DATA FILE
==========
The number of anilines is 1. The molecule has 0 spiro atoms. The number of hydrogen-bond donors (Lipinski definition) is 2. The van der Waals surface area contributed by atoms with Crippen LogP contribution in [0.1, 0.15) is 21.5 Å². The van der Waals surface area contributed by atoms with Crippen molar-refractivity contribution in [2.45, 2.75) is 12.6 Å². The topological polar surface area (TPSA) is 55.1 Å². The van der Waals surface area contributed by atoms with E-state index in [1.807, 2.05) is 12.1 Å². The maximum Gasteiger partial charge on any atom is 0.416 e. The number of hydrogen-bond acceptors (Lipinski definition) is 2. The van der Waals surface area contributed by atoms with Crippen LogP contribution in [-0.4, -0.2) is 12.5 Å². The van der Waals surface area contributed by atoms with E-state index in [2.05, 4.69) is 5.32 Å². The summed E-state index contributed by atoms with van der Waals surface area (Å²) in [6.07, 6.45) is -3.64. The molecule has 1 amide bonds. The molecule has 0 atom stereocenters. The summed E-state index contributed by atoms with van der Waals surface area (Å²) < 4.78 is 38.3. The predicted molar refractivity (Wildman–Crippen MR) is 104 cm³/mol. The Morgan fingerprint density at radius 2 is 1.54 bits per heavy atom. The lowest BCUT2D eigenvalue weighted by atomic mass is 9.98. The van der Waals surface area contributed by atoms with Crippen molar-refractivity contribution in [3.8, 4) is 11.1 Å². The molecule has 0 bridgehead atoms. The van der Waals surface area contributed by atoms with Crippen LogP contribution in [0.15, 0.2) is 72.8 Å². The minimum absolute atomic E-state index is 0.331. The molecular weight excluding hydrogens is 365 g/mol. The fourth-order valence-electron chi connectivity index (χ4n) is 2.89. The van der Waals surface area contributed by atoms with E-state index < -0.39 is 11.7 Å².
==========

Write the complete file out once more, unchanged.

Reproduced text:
The number of anilines is 1. The molecule has 0 spiro atoms. The number of hydrogen-bond donors (Lipinski definition) is 2. The van der Waals surface area contributed by atoms with Crippen LogP contribution in [0.1, 0.15) is 21.5 Å². The van der Waals surface area contributed by atoms with Crippen molar-refractivity contribution in [2.45, 2.75) is 12.6 Å². The topological polar surface area (TPSA) is 55.1 Å². The van der Waals surface area contributed by atoms with E-state index in [1.807, 2.05) is 12.1 Å². The maximum Gasteiger partial charge on any atom is 0.416 e. The number of hydrogen-bond acceptors (Lipinski definition) is 2. The van der Waals surface area contributed by atoms with Crippen LogP contribution in [-0.4, -0.2) is 12.5 Å². The van der Waals surface area contributed by atoms with E-state index in [2.05, 4.69) is 5.32 Å². The summed E-state index contributed by atoms with van der Waals surface area (Å²) in [6.07, 6.45) is -3.64. The molecule has 1 amide bonds. The molecule has 0 atom stereocenters. The summed E-state index contributed by atoms with van der Waals surface area (Å²) < 4.78 is 38.3. The predicted molar refractivity (Wildman–Crippen MR) is 104 cm³/mol. The Morgan fingerprint density at radius 2 is 1.54 bits per heavy atom. The lowest BCUT2D eigenvalue weighted by atomic mass is 9.98. The van der Waals surface area contributed by atoms with Crippen molar-refractivity contribution in [3.8, 4) is 11.1 Å². The molecule has 0 bridgehead atoms. The van der Waals surface area contributed by atoms with Crippen LogP contribution in [0.15, 0.2) is 72.8 Å². The minimum absolute atomic E-state index is 0.331. The molecular weight excluding hydrogens is 365 g/mol. The fourth-order valence-electron chi connectivity index (χ4n) is 2.89. The van der Waals surface area contributed by atoms with E-state index < -0.39 is 11.7 Å².